[Show abstract][Hide abstract] ABSTRACT: The paternally-expressed imprinted genes Gpr1 and Zdbf2 form a gene cluster wherein the imprinted-methylated regions of these two genes differ. We identified a novel, paternally expressed, long intergenic non-coding Zdbf2 variant (Zdbf2linc) transcribed from maternally methylated Gpr1 DMR during early embryogenesis in the mouse. While the Gpr1 DMR displayed biallelic hypermethylation, Zdbf2linc expression was rarely observed in the post-gastrulation, despite a positive correlation between the methylation of Zdbf2 DMRs and the mono-allelic transcription of the original Zdbf2 coding variant. Furthermore, lack of the maternal methylation imprint resulted in the biallelic expression of both coding and non-coding Zdbf2 transcripts as well as complete methylation of Zdbf2 DMRs. Globally, our findings suggest the role of Zdbf2linc in the establishment of secondary epigenetic modifications after implantation.
[Show abstract][Hide abstract] ABSTRACT: Genome-wide dynamic changes in DNA methylation are indispensable for germline development and genomic imprinting in mammals. Here, we report single-base resolution DNA methylome and transcriptome maps of mouse germ cells, generated using whole-genome shotgun bisulfite sequencing and cDNA sequencing (mRNA-seq). Oocyte genomes showed a significant positive correlation between mRNA transcript levels and methylation of the transcribed region. Sperm genomes had nearly complete coverage of methylation, except in the CpG-rich regions, and showed a significant negative correlation between gene expression and promoter methylation. Thus, these methylome maps revealed that oocytes and sperms are widely different in the extent and distribution of DNA methylation. Furthermore, a comparison of oocyte and sperm methylomes identified more than 1,600 CpG islands differentially methylated in oocytes and sperm (germline differentially methylated regions, gDMRs), in addition to the known imprinting control regions (ICRs). About half of these differentially methylated DNA sequences appear to be at least partially resistant to the global DNA demethylation that occurs during preimplantation development. In the absence of Dnmt3L, neither methylation of most oocyte-methylated gDMRs nor intragenic methylation was observed. There was also genome-wide hypomethylation, and partial methylation at particular retrotransposons, while maintaining global gene expression, in oocytes. Along with the identification of the many Dnmt3L-dependent gDMRs at intragenic regions, the present results suggest that oocyte methylation can be divided into 2 types: Dnmt3L-dependent methylation, which is required for maternal methylation imprinting, and Dnmt3L-independent methylation, which might be essential for endogenous retroviral DNA silencing. The present data provide entirely new perspectives on the evaluation of epigenetic markers in germline cells.
[Show abstract][Hide abstract] ABSTRACT: Dynamic changes in DNA methylation at the gene-specific and genome-wide level occur during mammalian germ-cell development. However, the details of how the methylation profiles change remain largely unknown. Bisulfite sequencing analysis is a powerful technique to determine the methylation status of DNA at individual cytosine-guanine dinucleotide (CpG) sites and requires only a small amount of DNA for analysis. Here, we introduce two methods for bisulfite-based DNA methylation analyses using small samples such as germ cells: bisulfite Sanger sequencing at a specific locus and high-throughput bisulfite sequencing at the whole genome level.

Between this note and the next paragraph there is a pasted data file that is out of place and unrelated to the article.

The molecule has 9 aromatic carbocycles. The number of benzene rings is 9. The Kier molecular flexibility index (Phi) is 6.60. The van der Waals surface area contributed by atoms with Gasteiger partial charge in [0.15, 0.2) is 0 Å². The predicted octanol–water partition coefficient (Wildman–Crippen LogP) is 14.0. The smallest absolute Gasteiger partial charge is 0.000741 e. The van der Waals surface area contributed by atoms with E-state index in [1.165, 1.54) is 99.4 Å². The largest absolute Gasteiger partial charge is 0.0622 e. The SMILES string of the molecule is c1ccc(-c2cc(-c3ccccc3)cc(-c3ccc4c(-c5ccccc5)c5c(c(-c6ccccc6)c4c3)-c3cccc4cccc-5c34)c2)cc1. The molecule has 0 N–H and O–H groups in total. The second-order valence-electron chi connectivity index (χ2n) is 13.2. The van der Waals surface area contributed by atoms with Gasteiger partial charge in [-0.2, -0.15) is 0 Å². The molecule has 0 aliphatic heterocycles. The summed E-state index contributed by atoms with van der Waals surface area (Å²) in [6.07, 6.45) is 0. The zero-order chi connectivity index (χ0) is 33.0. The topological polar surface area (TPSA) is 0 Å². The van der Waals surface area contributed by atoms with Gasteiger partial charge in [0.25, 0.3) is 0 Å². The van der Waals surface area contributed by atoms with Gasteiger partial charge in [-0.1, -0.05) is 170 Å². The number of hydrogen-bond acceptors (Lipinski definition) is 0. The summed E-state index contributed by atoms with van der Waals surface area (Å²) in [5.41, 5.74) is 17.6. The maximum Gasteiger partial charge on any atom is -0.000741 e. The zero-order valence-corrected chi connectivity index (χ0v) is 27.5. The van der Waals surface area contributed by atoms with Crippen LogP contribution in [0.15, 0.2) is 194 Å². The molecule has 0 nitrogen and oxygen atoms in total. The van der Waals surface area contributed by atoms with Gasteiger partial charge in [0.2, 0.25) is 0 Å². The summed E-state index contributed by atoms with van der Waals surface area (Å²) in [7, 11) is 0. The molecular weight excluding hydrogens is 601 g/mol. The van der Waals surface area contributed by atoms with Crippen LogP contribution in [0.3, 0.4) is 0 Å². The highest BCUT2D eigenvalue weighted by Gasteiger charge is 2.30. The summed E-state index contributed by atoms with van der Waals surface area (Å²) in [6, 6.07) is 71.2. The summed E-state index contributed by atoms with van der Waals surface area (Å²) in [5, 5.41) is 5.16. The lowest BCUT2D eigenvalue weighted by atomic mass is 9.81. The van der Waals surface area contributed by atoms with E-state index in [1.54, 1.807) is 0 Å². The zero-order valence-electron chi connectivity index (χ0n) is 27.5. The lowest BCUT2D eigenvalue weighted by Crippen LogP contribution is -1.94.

No preview · Article · Jan 2012 · Methods in molecular biology (Clifton, N.J.)
[Show abstract][Hide abstract] ABSTRACT: Mammalian imprinted genes are associated with differentially methylated regions (DMRs) that are CpG methylated on one of the two parental chromosomes. In mice, at least 21 DMRs acquire differential methylation in the germline and many of them act as imprint centres. We previously reported the physical extents of differential methylation at 15 DMRs in mouse embryos at 12.5 days postcoitum. To reveal the ontogeny of differential methylation, we determined and compared methylation patterns of the corresponding regions in sperm and oocytes. We found that the extent of the gametic DMRs differs significantly from that of the embryonic DMRs, especially in the case of paternal gametic DMRs. These results suggest that the gametic DMR sequences should be used to extract the features specifying methylation imprint establishment in the germline: from this analysis, we noted that the maternal gametic DMRs appear as unmethylated islands in male germ cells, which suggests a novel component in the mechanism of gamete-specific marking. Analysis of selected DMRs in blastocysts revealed dynamic changes in allelic methylation in early development, indicating that DMRs are not fully protected from the major epigenetic reprogramming events occurring during preimplantation development. Furthermore, we observed non-CpG methylation in oocytes, but not in sperm, which disappeared by the blastocyst stage. Non-CpG methylation was frequently found at maternally methylated DMRs as well as non-DMR regions, suggesting its prevalence in the oocyte genome. These results provide evidence for a unique methylation profile in oocytes and reveal the surprisingly dynamic nature of DMRs in the early embryo.